did those feet in ancient time
Walk upon England's mountains green?
And was the Holy Lamb of God
On England's pleasant pastures seen?
And did the countenance divine
Shine forth upon our clouded hills?
And was Jerusalem builded here
Among these dark satanic mills.
me my bow of burning gold!
Bring me my arrows of desire!
Bring me my spear! O Clouds unfold!
Bring me my chariot of fire!
I will not cease from mental fight
Nor shall my sword sleep in my hand
Till we have built Jerusalem
In England's green and pleasant land!
—William Blake (1757-1827)
BRITAIN, at the
height of her power, controlled a quarter of the world’s population,
a fifth of its dry surface, and enjoyed unchallenged mastery over its
oceans. This course surveys the remarkable history of the British
Isles from the end of the Napoleonic Wars to the present day. The
shaping and reshaping of this unique nation state during the last
two centuries will be examined with regard to the history of the
European continent and the British Empire as well as within the
wider story of the making of the modern world. As we proceed
we will attempt to understand how politics, diplomacy, warfare,
commerce, science, industry, technology, art, literature, music,
and migration all interacted to help shape Modern British
society into the twenty-first century.
This course is designed to engage us at two levels. It is primarily
an empirical history of Modern Britain from the early nineteenth
century to the present. Yet in the process, it forces us to examine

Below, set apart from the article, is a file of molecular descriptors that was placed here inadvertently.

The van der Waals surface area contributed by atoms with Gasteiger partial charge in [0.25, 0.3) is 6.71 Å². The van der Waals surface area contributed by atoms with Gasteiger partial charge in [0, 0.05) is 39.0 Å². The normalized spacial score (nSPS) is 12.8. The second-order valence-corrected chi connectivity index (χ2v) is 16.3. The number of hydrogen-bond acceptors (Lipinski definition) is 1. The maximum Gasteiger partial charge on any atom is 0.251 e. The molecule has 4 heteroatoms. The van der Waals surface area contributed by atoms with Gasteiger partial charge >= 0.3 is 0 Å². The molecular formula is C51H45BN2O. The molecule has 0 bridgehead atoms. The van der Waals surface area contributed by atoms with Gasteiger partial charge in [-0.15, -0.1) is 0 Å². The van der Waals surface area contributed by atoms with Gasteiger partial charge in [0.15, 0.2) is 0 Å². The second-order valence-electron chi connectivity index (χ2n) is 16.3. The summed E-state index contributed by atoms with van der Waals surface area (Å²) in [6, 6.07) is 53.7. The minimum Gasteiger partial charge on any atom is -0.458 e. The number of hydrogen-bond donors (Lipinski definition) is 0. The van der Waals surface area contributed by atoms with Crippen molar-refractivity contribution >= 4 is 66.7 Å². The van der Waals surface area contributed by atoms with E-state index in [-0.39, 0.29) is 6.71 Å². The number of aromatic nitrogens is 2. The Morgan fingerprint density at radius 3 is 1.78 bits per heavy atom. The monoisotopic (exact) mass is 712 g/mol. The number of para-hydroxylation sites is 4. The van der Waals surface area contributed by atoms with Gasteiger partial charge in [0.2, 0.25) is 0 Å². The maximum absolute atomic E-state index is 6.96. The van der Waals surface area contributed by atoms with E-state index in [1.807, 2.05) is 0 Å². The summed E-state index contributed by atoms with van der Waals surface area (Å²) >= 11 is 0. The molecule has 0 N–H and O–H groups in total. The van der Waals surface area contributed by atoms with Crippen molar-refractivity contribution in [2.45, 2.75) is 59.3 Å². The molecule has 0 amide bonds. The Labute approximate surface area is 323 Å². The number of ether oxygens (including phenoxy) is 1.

what it means to be "British," a "nation," and a "people." How did
the English, Scots, Welsh and Anglo-Irish come to view themselves
as "British"? Are these regional identities a sign of British national
unity through diversity, or are they themselves nations waiting
to be born (or reborn)? As arriving immigrants—many from her former
empire—and their children turn Britain into a multi-racial, multi-cultural
nation, how does that challenge notions of British identity? Is this a
new phenomenon, or merely the latest manifestation of outside influences
that have always been part of the British experience? Is Britain really
a nation that has long since declined—as is often lamented—or is it a vibrant and
young society transforming itself in remarkable ways? We will keep
these and other questions in mind as we examine the historical
development of Modern Britain.
Readings for this course will combine historical scholarship with
literature, documents, and music from different
periods. Students are encouraged to view all of these sources as
historical texts and to consider broader questions about the nature
of culture, gender, religion, technology, monarchy, and national
identity. Through the critical study of history, we encounter ourselves,
and the world in which we live, in new and interesting ways.
This is an introductory course for which there are no prerequisites.
Students from all disciplines are welcome.